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|The One Million Stories Creative
|Midnight, McCarthy, Sally...
Three flashes by
Mitchell Krokmalnik Grabois
I create midnight poetry readings. I litter the city with flyers, yellow, pink and light blue, the colors of baby’s breath.
But in the end, I am the only one who attends.
Sitting at the turkey table, he writes more poems in the soiled notebooks he carries with him everywhere. Behind his
back his brother calls him Walt Whitman because he is bearded and disheveled and has leaves of grass in his long
hair. His work, truth be told, is as humorous as that of Ogden Nash and the niece giggles until stuffing comes out of
in a ghetto or a forest, in a sawmill camp along a highway, in an apartment across from a semi-professional baseball
field, in a shabby room, sharing a kitchen with a guy, where the ancient burger grease was inches thick, in a house
next door to a prison where my wife was incarcerated, in a chamber of smog, in a chamber of pulp mill fumes, in a
condemned bar, in a bed with the legs set in water pails to keep me from getting malaria, in a malaria ward, in the
servant’s quarters of a youth hostel in Tanzania, in an apartment across from a mill pond.
He perches on the seat of his toilet, its water heated to a comfortable temperature. He feels its radiant warmth, like
the residue of a prostitute on his loins. He sits there and licks an ice cream cone he bought in the lobby of his hotel.
It’s a flavor he’d never heard of, and now he can’t remember its name. He’s proud of the fact that Alaskans eat more
ice cream per capita than any other state in the Union.
After I joined the Witness Protection Program and was relocated to a dry, western state, I became a poet. Later, I went
on this vacation. Walking mindless round and round the promenade deck of this cruise ship is all I want for eternity.
I’m there with my kids. I buy them blue popsicles and they eat them in the rain, avoiding mud holes when they
can. I’m fulfilling my responsibility, teaching them about life.
I ran to the House of Flavors truck. Ice cream flowed out as on a Charlie Chaplin conveyer belt or an I Love Lucy
production line. We were all jolly as we mind-melded with obesity. Live long and prosper, we told each other,
though we knew we would do neither.
More of us are wearing suspenders, I notice. More massage therapists are charging by the pound. It’s cynical and
callous, but they do it anyway. Like the Gold Rush, any one of them can get rich off one vein.
During the McCarthy Era, when I was five years old, my father, who was an aeronautical engineer and had a high-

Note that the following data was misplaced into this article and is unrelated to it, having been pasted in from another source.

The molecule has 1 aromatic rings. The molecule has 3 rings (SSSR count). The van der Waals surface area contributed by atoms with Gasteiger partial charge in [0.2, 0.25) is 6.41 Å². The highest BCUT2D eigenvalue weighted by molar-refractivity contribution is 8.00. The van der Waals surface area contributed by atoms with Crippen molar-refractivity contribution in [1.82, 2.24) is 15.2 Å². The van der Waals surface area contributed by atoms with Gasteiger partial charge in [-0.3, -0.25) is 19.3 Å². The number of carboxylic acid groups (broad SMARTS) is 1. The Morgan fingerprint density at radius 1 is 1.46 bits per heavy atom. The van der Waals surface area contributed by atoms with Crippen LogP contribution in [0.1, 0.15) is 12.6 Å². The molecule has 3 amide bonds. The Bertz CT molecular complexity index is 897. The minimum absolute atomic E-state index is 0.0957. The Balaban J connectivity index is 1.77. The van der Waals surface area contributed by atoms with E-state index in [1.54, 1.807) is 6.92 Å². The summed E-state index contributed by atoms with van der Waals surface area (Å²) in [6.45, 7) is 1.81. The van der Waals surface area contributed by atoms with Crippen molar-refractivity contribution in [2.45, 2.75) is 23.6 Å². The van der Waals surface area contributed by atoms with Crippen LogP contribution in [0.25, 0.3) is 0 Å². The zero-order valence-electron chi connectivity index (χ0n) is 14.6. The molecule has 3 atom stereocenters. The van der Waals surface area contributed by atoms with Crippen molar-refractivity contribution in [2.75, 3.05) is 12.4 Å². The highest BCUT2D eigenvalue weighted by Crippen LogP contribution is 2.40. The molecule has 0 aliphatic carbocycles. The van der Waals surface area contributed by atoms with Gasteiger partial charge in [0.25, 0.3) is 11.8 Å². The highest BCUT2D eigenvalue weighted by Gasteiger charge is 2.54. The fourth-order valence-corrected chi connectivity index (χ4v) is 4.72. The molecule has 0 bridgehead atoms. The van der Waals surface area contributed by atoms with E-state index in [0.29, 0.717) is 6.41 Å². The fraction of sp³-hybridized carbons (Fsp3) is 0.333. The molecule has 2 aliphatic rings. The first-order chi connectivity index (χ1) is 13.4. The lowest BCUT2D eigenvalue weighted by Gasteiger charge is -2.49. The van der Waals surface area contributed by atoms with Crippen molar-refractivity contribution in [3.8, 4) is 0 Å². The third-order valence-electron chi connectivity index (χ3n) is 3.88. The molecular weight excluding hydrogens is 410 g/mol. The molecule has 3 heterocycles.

level security clearance, pulled me aside one evening, rather roughly, after my mother had stuffed me with dinner,
pushed his face into mine and commanded: Don’t ever tell anyone we’re Russian. His parents were Russian. Waves
of his aftershave, Old Spice, radiated off his face and nauseated me.
He is engorged with rage. He’d watered his anger, grown it like Alaskan produce, eighty pound purple cabbages dense
and hard in the Arctic sun.
It’s cold and rainy on the carnival midway. Only the masochists are out, and the desperate, the recovering alcoholics
who are terrified by the idea of going into a warm bar, the meth heads who have blown up their homes, blown up
their mothers who’d been sleeping on the couch with aggravated expressions on their faces.
I knew my grandparents. I knew they spoke with an accent, but didn’t know they were Russian. I didn’t know what
Russian was. I didn’t know what he did for a living or that FBI agents came to his work, questioned him, and tried
to entrap him into admitting that he was an alcoholic, an adulterer, and a homosexual, though he was none of those
His rage is a companion. Bored, he puts a quarter in the old bed’s clunky massage machine. He lays back and clasps
his hands behind his head.
When we get home, soggy, muddy, and they’ve gone to bed, I turn on my Latino laptop. The tiny fan keeps me
warm. I have a hundred messages from people wanting me to like them. I don’t even know them, but I like them. I
like most people.
A Russian court will determine my fate soon. It’s all been fixed, well in advance. Sally has connections.
I put on my bright pink dress and matching baklava and hope I will not be judged too harshly. I am a man. I am
not even a homosexual, so you may ask: why is he dressed so?
Sally did this to me. Sally betrayed me.
He’s growing infinite food.
His eyes are slits, like the windows in his Fairbanks hotel. Late at night, his eyes in the window are like the
anonymous eyes in a burglar’s mask. He peers out at the Aurora Borealis.
I say: Did you make that up? My Sri Lankan mistress is surprisingly smart, but maybe the fact that I am surprised by
her intelligence is only proof of my own prejudice and condescension.
I learned the lesson to keep my mouth shut, which served me well when I married a Sicilian and went to work for
He’s drinking eternal water.
During the Independence Day parade, I scored off the Frito-Lay truck, bags and bags of chips. I was faster than the
old farmer who was handing out samples. My hands flew like three-card monte. He was a potato. I was a potato
slicer. Man cannot live on chips alone.
C. Mitchell Krokmalnik Grabois